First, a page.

False Teachers Say…


Sprinkling and Pouring are Proper Ways to Baptize


The churches of Christ Greet You (Romans 16:16)




The first known case of sprinkling was upon a man by the name of Novation in 251 A.D. He was near death, according to Eusebius. This was not a common practice in this era. Later, it became the rule, when other doc­trines were in place such as: Adam's original sin, infant baptism, etc. Sprinkling for baptism was accepted during this period on an emergency basis. It was developed through a tradition called, "Baptisms of the sick." Baptism at that time was upheld as necessary to obtain the remission of sins and for salvation. Since many of the un‑baptized would become termi­nally ill and immersion seemed unwise, the priests used small amoun­ts of water to pour upon the subject’s head. Where is the authority for this clear tradition of man? (Col. 3:17).


In 1311 A.D., the council at Ravenna decreed immersion and sprinkling were to be regarded with "indifference." Doctrines and Discipline of the Methodist Church, 1952, page 519, declares, "Let every adult person, and the parents of every child to be baptized, have the choice of sprinkling, pouring, or immersion." A brother once said of his sister, “She understood she needed to be baptized in order to have her sins forgiven, so she choose the Methodist to perform it because she knew they would not immerse her in water.” She was unwilling to be covered, for whatever excuse.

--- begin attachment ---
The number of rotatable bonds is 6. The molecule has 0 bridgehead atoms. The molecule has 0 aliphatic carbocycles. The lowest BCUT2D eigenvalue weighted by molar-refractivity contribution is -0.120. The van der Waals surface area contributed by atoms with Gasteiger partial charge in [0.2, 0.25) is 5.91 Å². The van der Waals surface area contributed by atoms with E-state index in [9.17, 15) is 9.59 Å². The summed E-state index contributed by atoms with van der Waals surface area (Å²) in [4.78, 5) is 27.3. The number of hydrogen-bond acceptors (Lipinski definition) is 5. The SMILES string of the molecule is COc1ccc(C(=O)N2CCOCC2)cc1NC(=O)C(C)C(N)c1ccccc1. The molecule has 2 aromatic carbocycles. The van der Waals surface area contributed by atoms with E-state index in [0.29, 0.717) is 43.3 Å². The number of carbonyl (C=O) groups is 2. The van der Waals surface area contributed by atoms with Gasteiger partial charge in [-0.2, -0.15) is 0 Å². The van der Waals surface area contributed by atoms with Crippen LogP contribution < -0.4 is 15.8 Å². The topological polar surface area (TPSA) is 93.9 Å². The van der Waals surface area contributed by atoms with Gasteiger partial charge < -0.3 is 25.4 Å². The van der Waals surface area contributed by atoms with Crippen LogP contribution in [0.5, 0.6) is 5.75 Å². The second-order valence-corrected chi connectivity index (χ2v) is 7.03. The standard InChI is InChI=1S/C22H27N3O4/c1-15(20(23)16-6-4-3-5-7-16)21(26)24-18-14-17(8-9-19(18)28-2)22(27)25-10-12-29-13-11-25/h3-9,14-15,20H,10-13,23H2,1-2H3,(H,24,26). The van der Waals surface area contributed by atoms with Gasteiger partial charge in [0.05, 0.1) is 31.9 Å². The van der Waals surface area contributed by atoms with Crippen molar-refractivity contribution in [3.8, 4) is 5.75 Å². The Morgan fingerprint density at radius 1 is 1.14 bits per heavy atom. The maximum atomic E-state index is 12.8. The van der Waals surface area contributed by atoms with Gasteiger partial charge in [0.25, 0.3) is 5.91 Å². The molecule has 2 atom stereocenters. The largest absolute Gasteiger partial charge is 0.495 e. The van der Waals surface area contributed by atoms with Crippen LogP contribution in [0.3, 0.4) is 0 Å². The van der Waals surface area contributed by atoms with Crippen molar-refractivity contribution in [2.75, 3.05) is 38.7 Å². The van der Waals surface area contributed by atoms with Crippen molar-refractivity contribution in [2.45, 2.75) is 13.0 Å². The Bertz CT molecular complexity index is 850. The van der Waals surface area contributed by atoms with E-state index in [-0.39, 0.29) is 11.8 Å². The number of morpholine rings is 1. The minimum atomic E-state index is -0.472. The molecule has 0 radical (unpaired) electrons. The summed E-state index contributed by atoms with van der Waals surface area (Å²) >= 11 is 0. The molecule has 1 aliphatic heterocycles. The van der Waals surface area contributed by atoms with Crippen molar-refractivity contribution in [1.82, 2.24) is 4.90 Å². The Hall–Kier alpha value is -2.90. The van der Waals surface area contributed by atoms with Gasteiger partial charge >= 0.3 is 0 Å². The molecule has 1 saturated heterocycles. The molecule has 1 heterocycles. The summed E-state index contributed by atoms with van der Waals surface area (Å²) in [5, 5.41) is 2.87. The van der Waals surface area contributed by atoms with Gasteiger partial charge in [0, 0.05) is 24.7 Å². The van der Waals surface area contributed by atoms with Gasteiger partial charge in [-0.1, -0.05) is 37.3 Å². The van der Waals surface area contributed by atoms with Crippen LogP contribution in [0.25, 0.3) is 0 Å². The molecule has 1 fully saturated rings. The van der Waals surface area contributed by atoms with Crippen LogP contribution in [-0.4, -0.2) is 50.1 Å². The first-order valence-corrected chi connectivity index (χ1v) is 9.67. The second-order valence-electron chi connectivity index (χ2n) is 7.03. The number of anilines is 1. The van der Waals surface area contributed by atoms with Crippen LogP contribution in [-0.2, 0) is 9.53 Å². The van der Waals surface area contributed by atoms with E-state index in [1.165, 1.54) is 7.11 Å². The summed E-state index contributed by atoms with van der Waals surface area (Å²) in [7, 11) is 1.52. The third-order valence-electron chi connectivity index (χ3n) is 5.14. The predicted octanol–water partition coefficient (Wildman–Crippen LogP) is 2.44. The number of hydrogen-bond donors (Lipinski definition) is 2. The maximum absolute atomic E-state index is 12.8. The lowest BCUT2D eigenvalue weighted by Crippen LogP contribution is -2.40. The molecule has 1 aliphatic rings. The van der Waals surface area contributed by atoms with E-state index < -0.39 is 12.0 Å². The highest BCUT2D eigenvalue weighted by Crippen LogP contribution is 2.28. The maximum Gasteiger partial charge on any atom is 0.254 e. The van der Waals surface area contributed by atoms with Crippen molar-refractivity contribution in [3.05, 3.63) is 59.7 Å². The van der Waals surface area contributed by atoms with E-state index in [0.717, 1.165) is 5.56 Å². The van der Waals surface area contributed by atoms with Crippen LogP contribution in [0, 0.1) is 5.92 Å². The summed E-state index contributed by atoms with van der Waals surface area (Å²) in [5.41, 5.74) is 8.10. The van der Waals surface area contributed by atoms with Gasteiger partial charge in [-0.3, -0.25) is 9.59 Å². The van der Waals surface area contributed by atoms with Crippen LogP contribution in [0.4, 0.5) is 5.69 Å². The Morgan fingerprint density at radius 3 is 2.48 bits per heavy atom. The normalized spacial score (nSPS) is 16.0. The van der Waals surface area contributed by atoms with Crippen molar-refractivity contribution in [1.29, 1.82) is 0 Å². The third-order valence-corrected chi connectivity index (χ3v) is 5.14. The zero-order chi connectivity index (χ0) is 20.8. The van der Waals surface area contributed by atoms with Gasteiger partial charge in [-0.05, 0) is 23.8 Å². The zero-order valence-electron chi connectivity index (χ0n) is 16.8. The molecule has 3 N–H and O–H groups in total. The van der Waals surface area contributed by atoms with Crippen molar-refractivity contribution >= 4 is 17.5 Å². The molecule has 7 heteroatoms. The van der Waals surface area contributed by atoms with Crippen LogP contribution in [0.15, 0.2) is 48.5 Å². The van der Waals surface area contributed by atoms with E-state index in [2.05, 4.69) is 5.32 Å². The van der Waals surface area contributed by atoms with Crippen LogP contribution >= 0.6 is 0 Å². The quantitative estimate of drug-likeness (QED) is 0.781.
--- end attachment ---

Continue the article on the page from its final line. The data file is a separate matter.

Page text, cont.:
No matter how hard one might try, you can't make the Greek word baptidzo, which means "immerse," to mean “pour” or "sprinkle." The Greek word cheo means “to pour.” The Greek word rhantidzo means "to sprinkle." It is true that the New Testament reveals the blood of Christ being sprinkled for sin, but only in the typical of the blood of animals in the Old Testament (Heb. 9:13; 10:1‑11; 12:24; 1 Peter 1:2). "And almost all things are by the law purged with blood, and without shedding of blood is no remission" (Heb. 9:22; cf. Eph. 1:7; Col. 1:14).


Sprinkling or pouring does not come close to fitting the idea of a burial, but that is what baptism is, according to inspired truth (Rom. 6:4; Col. 2:12). Baptism is indeed a complete covering of the old man of sin. “Much water” (John 3:23) is needed for Scriptural baptism. Therefore, John baptized many in the river Jordan (Matt. 3:6). Philip and the eunuch both went down into the water and came up out of the water (Acts 8:36-39). There is only one baptism (Eph. 4:5). This baptism is a washing and regeneration (Eph. 5:26; Titus 3:5). It is for the remission of sins through the blood of Jesus (Matt. 26:28; Acts 2:38).


No matter how hard one tries to accommodate men, the Word of God will always read the same way (Gal. 1:6‑12; 2 Thess. 1:6-9). In order to lay claim to the grace of God, we "must" do His will first and always (Matt. 7:21‑23; Luke 6:46; Heb. 5:8‑9).    

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